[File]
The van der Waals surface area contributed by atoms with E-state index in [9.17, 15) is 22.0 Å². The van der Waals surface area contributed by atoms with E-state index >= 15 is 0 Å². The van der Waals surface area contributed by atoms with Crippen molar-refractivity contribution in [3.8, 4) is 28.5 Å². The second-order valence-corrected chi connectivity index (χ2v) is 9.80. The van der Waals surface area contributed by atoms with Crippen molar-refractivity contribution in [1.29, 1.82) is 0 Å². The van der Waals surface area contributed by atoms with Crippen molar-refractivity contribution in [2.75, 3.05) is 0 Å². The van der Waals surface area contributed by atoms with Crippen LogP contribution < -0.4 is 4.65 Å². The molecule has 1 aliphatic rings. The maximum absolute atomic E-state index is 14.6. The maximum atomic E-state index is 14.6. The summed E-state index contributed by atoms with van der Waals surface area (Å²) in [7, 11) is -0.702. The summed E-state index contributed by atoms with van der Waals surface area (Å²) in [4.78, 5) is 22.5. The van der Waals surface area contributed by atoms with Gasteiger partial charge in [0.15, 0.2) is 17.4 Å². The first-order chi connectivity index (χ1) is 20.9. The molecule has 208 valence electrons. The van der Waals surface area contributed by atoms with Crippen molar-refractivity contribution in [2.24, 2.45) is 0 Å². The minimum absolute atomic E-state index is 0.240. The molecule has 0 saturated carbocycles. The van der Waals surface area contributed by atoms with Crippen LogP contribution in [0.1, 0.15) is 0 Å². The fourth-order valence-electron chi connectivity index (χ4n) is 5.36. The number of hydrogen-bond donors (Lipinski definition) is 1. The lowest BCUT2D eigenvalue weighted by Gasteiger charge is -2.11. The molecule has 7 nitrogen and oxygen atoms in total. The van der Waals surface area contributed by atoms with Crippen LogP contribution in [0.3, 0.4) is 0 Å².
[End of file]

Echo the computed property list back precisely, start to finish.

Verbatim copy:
The van der Waals surface area contributed by atoms with E-state index in [9.17, 15) is 22.0 Å². The van der Waals surface area contributed by atoms with E-state index >= 15 is 0 Å². The van der Waals surface area contributed by atoms with Crippen molar-refractivity contribution in [3.8, 4) is 28.5 Å². The second-order valence-corrected chi connectivity index (χ2v) is 9.80. The van der Waals surface area contributed by atoms with Crippen molar-refractivity contribution in [1.29, 1.82) is 0 Å². The van der Waals surface area contributed by atoms with Crippen molar-refractivity contribution in [2.75, 3.05) is 0 Å². The van der Waals surface area contributed by atoms with Crippen LogP contribution < -0.4 is 4.65 Å². The molecule has 1 aliphatic rings. The maximum absolute atomic E-state index is 14.6. The maximum atomic E-state index is 14.6. The summed E-state index contributed by atoms with van der Waals surface area (Å²) in [7, 11) is -0.702. The summed E-state index contributed by atoms with van der Waals surface area (Å²) in [4.78, 5) is 22.5. The van der Waals surface area contributed by atoms with Gasteiger partial charge in [0.15, 0.2) is 17.4 Å². The first-order chi connectivity index (χ1) is 20.9. The molecule has 208 valence electrons. The van der Waals surface area contributed by atoms with Crippen molar-refractivity contribution in [2.24, 2.45) is 0 Å². The minimum absolute atomic E-state index is 0.240. The molecule has 0 saturated carbocycles. The van der Waals surface area contributed by atoms with Crippen LogP contribution in [0.1, 0.15) is 0 Å². The fourth-order valence-electron chi connectivity index (χ4n) is 5.36. The number of hydrogen-bond donors (Lipinski definition) is 1. The lowest BCUT2D eigenvalue weighted by Gasteiger charge is -2.11. The molecule has 7 nitrogen and oxygen atoms in total. The van der Waals surface area contributed by atoms with Crippen LogP contribution in [0.3, 0.4) is 0 Å².